Sunday, March 7, 2010

Annals of Nursing- The old Mary Hitchcock Memorial Hospital School of Nursing

This picture is fit for a time capsule , for it is of a moment that has passed and will never come again. I graduated from this school in 1972, and only two classes followed before the school was closed. There was no place for "Nurses' Training" anymore. By 1985 all nurses were supposed to graduate from universities and have bachelor's degrees. ( This did not happen. Community colleges began to graduate large numbers of nurses with associates degrees).

The young women who entered the class that graduated in 1972 came from all over New Hampshire. There were young women from Vermont as well, for the hospital schools of nursing at Mary Fletcher and Degosbrian Hospitals in Burlington had closed. We were the daughters of small town business men, of farmers, of loggers. The state and the Federal government gave us loans, and some of us agreed to stay at Mary Hitchcock for two years after we graduated so the hospital would pay our tuition.

We lived in the Billings Lee Nurses' Home and the dormitories behind it. We were across Rope Ferry Road from Occum Pond and next to Dick Hall's House, which was the Dartmouth Infirmary. We were mere blocks away from the Hanover Green and Dartmouth College. We were an underground tunnel away from the hospital wards where we trained and the cafeteria where we took our meals.

My class was a happy class, and I remember this as one of the finest times of my life. There were fifty or so of us, and most of us graduated. Not so, for the class before us. They were bitter and shell-shocked , for fifty of them started, and twenty-five graduated.

Nursing was once a calling, not a job. My instructors believed this , and they were relentless in weeding out the lazy and the indifferent. There was no place for young women who lacked altruism, who had no capacity for self-sacrifice. This was a profession conservative to its core. This would change, for it was later than we thought.

Sometimes the girls in my freshman class saw the truth before the instructors did. I remember sitting in Fundamentals of Nursing. We opened our hefty new textbook to a page with a photo of a grossly obese woman with an enormous bedsore on her buttocks. A girl in the row in front of me looked, closed her book, stood up, and walked out of the class. She called her father, who came and took her home. Some girls did not come back from Christmas break. I was almost one of them, but that is a story for another day.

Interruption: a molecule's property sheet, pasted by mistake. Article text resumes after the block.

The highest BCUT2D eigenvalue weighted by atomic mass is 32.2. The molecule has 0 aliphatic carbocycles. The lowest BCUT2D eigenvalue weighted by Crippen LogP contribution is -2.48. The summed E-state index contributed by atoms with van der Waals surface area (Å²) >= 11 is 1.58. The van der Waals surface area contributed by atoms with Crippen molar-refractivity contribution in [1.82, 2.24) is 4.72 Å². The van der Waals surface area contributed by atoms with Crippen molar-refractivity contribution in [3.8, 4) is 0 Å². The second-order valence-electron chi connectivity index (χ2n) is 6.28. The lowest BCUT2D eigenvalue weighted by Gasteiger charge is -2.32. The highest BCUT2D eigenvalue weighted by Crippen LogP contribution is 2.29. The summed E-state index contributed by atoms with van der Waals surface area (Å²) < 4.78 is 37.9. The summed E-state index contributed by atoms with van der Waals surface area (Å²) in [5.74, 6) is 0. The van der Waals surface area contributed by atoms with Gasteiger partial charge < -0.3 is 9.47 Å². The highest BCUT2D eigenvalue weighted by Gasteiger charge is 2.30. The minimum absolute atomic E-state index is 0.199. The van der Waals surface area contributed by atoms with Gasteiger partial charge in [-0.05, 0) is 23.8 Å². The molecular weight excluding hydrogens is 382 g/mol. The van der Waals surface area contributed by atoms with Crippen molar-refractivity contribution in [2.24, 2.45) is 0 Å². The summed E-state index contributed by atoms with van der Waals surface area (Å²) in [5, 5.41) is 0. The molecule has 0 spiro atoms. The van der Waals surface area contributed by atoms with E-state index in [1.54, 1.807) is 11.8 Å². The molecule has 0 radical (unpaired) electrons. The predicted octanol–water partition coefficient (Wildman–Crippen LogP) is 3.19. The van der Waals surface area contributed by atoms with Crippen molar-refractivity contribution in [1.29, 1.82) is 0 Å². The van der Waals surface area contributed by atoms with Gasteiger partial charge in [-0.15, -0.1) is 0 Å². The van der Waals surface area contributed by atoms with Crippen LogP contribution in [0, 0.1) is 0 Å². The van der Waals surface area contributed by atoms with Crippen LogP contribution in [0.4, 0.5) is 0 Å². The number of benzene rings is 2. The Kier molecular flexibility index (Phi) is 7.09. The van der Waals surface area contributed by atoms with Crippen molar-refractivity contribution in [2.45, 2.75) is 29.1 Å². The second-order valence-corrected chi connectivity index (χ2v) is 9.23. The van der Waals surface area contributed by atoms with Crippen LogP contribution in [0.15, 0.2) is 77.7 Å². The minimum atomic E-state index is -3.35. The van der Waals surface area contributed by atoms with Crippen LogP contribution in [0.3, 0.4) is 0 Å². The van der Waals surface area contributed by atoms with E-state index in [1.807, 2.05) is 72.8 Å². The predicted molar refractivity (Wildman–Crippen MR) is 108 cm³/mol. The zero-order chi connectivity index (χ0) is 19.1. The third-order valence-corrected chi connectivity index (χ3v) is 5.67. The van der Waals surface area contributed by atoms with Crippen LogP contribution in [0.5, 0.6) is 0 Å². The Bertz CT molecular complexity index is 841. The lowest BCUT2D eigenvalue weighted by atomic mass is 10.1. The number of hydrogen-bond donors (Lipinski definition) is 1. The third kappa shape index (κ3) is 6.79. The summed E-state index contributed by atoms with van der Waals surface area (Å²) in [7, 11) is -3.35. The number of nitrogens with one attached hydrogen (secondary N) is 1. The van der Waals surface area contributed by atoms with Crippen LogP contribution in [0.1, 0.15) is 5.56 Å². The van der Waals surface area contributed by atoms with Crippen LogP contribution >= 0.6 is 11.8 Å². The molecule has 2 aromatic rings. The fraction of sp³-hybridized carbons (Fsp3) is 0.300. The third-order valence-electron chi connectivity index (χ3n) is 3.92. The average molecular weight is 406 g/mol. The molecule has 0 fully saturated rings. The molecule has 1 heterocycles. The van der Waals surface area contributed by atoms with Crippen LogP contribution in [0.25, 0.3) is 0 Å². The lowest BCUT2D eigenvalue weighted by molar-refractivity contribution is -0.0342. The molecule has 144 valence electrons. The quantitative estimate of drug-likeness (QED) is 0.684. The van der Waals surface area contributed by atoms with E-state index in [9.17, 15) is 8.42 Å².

I remember being treated graciously by Dartmouth College, if not by the town of Hanover. The college let us use its libraries, and we were welcome at its White Church, where we had chaste parties and held spaghetti supper fundraisers. When we were sick, the Dartmouth Infirmary took care of us.

The town was not as liberal. To paraphrase P.G. Wodehouse, we were not ordinary townies, we were baby-sitters. Our status was not much higher than a maid's. One of Hanover's foremost landladies of that era once told a young doctor I knew that she never rented to young nurses looking for their first apartments because "all nurses are either whores or lousy housekeepers". I remember seeing an ad in Lebanon, New Hampshire's newspaper for an apartment in Hanover. "No dogs and no nurses", it read.

Two years after I graduated I heard from Dr. Sandra McKay, one of my former teachers, that Mary Hitchcock had tried to convince Dartmouth College to incorporate my nursing school into a degree program. Here the civility and noblesse oblige ran dry. Dr. McKay told me that the college was horrified at the thought. "They said Dartmouth wasn't interested in a 'training school' ".

This will be the first in a series of posts about my education as a nurse. It will not be as much about me as it will be about a time and a place and a profession that have changed beyond recognizing, and which I feel are worthy of remembering.


troutbirder said...

I think this is why nurses and teachers tend to have a similar view about life and social responsibility. To me teaching was "a calling not just a job."